Robbins: How liens give you muscle to enforce a debt (column) | VailDaily.com

Robbins: How liens give you muscle to enforce a debt (column)

Rohn K. Robbins
Vail Law

Lean on me when you're not strong
I'll be your friend, I'll help you carry on
For it won't be long
'Til I'm gonna need somebody to lean on.

— Bill Withers, "Lean on Me."

OK, it's not exactly like that. And it's spelled a little differently: "lien," not "lean." But hey …

So, anyway, what is it? What exactly is a lien?

Well, first things first: How do you pronounce the little devil? Is it one of those "you say po-Ta-to, I say po-TAA-to" kind of things? Yup, sorta. In an informal survey taken among attorneys, most — to my ears anyway — say "lean," just like the song. Others say "LEE-an" which, sticking with our musical theme, rhymes with Rimes (of the LeAnn variety). To be candid, there really was no survey other than me listening to other lawyers over the years and reaching the conclusion that "lean" is the preferred alliteration.

Whichever way you say it, a lien can spell trouble. But not necessarily so. A lien can also be a sort of place marker — although with substantially more heft — securing such things as a mortgage.

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A lien is a charge, security or encumbrance upon property.

There you have it; dare I say, a lean definition of a lien.

OK, try this: A lien is a claim or charge on property for the payment of a debt, obligation or duty. A lien secures the payment of a debt or other obligation by glomming on to something of value.  A lien gives a person an interest in somebody else's property. It provides security to somebody, who can take the property of another or take other legal action to satisfy debts and other obligations. A lien is a tie that binds property to a debt or claim for satisfaction of that debt or claim.

Let's look at an example.

Say you loan me money for, let's say, the purchase of a Popsicle. In days of miracles and wonder, a Popsicle goes for a buck. We agree that your largesse will come with strings attached. You want to turn a little profit. The loan will be extended to me at five percent per diem, simple interest. In other words, if I pay back the loan within a day, I will owe you a dollar and five cents. Let's say, though, I enjoy my Popsicle but decide you've taken advantage of me. In retrospect, five percent per diem seems a little steep and, anyway, I've enjoyed my Popsicle and the urgency to repay you is not nearly equal to the craving that created the debt. In a huff, I decide to blow you off. "Pound sand," I say, or something to that effect when you ask me for repayment.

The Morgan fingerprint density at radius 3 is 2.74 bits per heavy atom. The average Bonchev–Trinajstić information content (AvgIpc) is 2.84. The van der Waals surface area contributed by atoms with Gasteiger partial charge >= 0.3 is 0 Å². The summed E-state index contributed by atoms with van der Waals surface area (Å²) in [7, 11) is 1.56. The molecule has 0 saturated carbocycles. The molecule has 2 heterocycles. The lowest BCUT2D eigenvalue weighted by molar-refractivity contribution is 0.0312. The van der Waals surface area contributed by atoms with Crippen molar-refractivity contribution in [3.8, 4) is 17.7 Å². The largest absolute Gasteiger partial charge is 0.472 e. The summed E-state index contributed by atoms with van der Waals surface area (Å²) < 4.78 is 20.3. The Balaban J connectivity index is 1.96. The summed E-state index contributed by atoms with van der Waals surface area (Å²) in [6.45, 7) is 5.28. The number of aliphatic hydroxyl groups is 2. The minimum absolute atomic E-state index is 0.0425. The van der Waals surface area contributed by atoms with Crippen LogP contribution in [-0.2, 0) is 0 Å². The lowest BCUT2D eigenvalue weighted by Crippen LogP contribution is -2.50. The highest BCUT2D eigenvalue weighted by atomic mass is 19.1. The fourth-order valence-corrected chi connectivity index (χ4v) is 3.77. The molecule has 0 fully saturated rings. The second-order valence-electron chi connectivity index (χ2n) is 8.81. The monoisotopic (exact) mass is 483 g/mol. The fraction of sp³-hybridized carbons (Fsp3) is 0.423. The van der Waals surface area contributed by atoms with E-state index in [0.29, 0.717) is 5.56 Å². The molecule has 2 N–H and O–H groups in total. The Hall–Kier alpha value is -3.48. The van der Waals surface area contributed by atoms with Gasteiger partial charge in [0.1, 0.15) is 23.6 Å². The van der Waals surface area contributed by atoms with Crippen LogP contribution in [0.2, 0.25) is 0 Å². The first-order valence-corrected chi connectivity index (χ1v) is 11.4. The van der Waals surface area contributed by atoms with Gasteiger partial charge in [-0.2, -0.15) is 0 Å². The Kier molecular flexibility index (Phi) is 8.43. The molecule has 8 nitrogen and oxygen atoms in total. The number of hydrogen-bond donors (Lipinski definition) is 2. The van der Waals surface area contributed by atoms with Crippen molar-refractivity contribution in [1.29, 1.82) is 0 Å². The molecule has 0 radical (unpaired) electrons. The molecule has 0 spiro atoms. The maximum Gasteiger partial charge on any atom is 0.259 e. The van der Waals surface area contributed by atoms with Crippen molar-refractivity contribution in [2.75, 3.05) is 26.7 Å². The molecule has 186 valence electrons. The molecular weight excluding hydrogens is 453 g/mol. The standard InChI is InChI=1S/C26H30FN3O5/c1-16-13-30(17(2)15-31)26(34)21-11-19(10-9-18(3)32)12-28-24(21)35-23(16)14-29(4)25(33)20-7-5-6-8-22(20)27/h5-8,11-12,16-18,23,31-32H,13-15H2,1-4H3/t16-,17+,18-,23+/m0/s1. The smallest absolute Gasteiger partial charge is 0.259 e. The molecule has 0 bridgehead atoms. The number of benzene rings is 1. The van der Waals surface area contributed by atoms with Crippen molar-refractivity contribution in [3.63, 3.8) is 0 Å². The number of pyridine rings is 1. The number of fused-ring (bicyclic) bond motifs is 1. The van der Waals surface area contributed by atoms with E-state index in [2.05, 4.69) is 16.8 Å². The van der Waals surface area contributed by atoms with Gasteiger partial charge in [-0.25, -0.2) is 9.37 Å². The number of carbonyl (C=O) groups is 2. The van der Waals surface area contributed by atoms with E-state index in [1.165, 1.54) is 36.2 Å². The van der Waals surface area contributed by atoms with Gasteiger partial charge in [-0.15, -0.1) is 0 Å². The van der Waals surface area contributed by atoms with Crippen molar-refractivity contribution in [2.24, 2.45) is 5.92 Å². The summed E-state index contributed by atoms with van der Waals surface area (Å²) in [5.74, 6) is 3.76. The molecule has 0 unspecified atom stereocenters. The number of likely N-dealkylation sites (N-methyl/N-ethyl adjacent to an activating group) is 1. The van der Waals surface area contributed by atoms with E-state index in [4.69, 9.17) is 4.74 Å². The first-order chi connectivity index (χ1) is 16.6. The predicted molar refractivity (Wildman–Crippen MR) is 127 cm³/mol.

Where does that leave you, other than out your buck and the interest you were expecting? Well, nowhere really. The Popsicle is gone. You can't demand the Popsicle in satisfaction of the debt. Your recourse, then, would be to go to court and state your case. You would claim I breached our contract and you are, accordingly, entitled to repayment of the buck you loaned me plus interest as provided under our agreement. For a buck, though, you probably will just pound sand. And not loan me money in the future.

Say the stakes are a little higher though. Rather than a Popsicle, what I want is to remodel my house. The remodel work will cost $100,000. I decide that you'd be the perfect person to perform the work. We agree on the tab and you order materials, line up your troops and get to work. Then, when you put in three-quarters of the work, I get cold feet. I decide the house was just fine the way it was. I tell you to stop and you tell me to pay. I tell you, to borrow a line that worked well before, "Pound sand!"

This time, though, although the stakes are higher, you are better off. You know about mechanic's liens and the laws that support them. Unlike the popsicle, my home has not melted into nothingness and, by statute, not only are you entitled to be paid, but you can compel my payment.

Under the mechanic's lien law, you can stake a claim against my property as security for payment under our agreement. Provided you comply with all statutory requisites, you can lien my property. And once the property is liened, if I continue to thumb my nose at you, you can begin foreclosure of the lien. In other words, you can commence legal proceedings whereby the home will be sold and the proceeds of the sale will be applied in satisfaction of my debt. For me, as the debtor, this is, obviously, a whole different kettle of fish. Rather than walking smugly away and ignoring my obligation to you, you have real leverage to ensure that you are paid. You see, your lien right binds my property— the specific property you benefitted — to satisfy the debt.

There are, as you might guess, a whole slew of liens, a smattering of which includes architect and artisan liens, attorney liens, equitable liens, execution liens, factor's liens, judgment liens, tax liens and vendor's liens.

What is a lien? Its entomology is helpful. The word derives from the Latin "ligare" (think "ligature") which means to bind. Simply, the debt is bound to the property securing payment of the debt. It is a happy semantic coincidence perhaps that a lien allows you to lean on the debtor for payment of the debt and does so by binding something real and tangible (that is, the property) to what might otherwise be ethereal and, certainly, more challenging to enforce.

Liens give you muscle to enforce a debt.

Sometimes, anyway, we're gonna need somebody to lien on.

Rohn K. Robbins is an attorney licensed before the bars of Colorado and California who practices in the Vail Valley with the law firm of Stevens, Littman, Biddison, Tharp & Weinberg LLC. His practice areas include business and commercial transactions, real estate and development, family law, custody and divorce, and civil litigation. Robbins may be reached at 970-926-4461 or at his email address, robbins@slblaw.com.